I just came from guest lecturing at the Design school in a facilitation class. We talked about the art and science of focus groups. We discussed how focus groups were originally created to determine what features customers wanted in a product. Now we use focus groups for everything from needs assessment to program evaluation. However, the theme behind most focus groups is the importance of listening to the customer or client to guide our work. I also had a great conversation with a state specialist recently about how important it is to remember that customers guide our work and we need to listen and respond accordingly (within the boundaries of our mission). It reminded both of us that we don’t thank our clients/customers often enough for the good advice they give us. It also helped me remember how important clients are to making sure our programs meet important needs, are designed and delivered in ways that meet people where they are (rather than where we are), and result in deep impact. This all came together for me when I spent time with regional and county staff and Extension Council members at a regional gathering this week. They were taking the time to eat, talk, listen, and enahnce Extension programming with each other. Here are some characteristics of people who feel served by clients 1) listen, 2) empathize, 3) help others heal, 4) be aware, 5) persuade, 6) conceptualize, 7) have foresight, 8) be a steward, and 9) commit to the growth of people.* What have you done recently to listen to clients and help them feel they are right about our work?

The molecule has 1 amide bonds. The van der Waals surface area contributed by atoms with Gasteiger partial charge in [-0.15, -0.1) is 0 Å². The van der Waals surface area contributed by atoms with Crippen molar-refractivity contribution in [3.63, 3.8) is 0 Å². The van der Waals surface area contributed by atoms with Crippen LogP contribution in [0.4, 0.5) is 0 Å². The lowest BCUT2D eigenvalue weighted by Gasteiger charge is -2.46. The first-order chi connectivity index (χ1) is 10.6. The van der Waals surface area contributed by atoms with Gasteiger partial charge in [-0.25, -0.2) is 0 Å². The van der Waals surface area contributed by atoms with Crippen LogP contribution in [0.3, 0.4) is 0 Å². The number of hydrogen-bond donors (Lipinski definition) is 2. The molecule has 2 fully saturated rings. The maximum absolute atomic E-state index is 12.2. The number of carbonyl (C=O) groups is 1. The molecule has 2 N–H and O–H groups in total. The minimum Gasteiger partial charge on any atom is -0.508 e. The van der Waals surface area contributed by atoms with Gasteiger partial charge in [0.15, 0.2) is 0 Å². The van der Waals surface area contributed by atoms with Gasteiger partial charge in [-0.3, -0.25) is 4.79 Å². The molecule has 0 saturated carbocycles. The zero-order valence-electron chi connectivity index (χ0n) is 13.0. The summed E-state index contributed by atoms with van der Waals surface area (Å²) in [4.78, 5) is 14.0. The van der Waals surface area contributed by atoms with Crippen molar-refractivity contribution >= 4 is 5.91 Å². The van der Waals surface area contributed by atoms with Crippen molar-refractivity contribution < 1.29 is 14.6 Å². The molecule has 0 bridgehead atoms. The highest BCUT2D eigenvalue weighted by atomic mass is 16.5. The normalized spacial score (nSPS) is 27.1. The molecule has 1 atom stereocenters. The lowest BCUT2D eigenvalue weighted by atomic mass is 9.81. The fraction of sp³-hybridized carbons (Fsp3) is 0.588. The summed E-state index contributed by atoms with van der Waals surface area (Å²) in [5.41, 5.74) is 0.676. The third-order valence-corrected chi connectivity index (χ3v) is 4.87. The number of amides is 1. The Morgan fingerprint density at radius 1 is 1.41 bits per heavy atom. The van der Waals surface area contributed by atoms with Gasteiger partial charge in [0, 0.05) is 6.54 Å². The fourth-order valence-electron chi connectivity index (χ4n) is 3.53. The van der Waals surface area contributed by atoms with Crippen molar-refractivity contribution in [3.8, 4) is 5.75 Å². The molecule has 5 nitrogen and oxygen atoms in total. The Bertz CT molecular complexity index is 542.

*The Spirit of the Servant Leader edited by Frech and Spears.